When the British onslaught of Everest began in the 1920s, George Finch and George Mallory topped the Royal Geographical Society’s list as their best ice men. Mallory was known for climbing rock, but Finch was generally regarded as the better climber on ice. Yet Finch was inexplicably left behind on the 1921 reconnaissance expedition with shadowy reports from doctors claiming “no alternative on medical grounds.” They found no cause to hold him back the following year, though, and Finch joined Mallory and Edward Norton for a second assault.
Finch was a staunch and lonely supporter of using supplemental oxygen to tackle the summit, a pragmatic approach his English expedition teammates thought unsporting and unfair. Norton, his intended climbing partner, disapproved and instead paired with Mallory for the summit charge. Finch wasn’t backing off, though, and recruited a new partner named Geoffrey Bruce, a transport officer of the expedition with zero mountaineering experience, along with a Nepalese military escort named Tejbir, who had also never climbed. Meanwhile, Mallory, Norton, and their team fought to a record height of 8,200 meters before exhaustion forced them back. Finch and his men then made their own assault with the oxygen sets. A bitter storm forced them to abide a night out at 7,770 meters with no food, but the oxygen kept them warm. Tejbir collapsed the next day and descended, exhausted, while Finch and Bruce ploughed upward to a new record height of 8,360 meters. Finch was certain they could have made the summit with better weather.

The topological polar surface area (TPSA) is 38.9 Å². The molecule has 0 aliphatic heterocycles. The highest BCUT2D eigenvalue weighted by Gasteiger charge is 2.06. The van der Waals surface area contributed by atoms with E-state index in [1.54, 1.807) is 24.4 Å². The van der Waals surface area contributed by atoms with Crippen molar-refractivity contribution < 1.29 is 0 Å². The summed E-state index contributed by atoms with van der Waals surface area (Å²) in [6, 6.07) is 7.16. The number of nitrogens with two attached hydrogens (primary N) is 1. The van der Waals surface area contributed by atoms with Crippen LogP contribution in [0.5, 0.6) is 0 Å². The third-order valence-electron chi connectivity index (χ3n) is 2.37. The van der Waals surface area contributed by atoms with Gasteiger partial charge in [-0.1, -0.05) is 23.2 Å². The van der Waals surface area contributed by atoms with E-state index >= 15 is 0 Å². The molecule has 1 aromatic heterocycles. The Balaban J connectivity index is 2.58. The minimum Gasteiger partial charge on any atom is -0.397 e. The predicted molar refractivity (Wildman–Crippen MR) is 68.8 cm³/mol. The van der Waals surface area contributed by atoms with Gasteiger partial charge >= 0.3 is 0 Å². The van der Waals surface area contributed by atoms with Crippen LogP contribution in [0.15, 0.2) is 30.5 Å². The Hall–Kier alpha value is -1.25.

When Mallory saw them return unscathed, he took to supplemental oxygen with enthusiasm and led a team on a third summit bid that ended in disaster on the North Col when an avalanche swept seven Tibetan porters into a deep crevasse. The expedition report indicated that Finch’s unrivaled expertise on snow and ice may have steered the climbers away from the dangerous conditions had he been present.
But Finch was not invited on the next expedition in 1924, led by Norton, who had refused to climb with him. Finch was Australian, and the English wanted one of their own on the summit. Mallory trusted Finch and initially refused to attempt Everest without his erstwhile climbing partner, but the committee appealed to his national pride and convinced him to join. Had Finch participated, some speculate, Everest may have been irrefutably climbed 30 years sooner, shielding Finch from his longtime obscurity and Mallory and Andrew Irvine from death.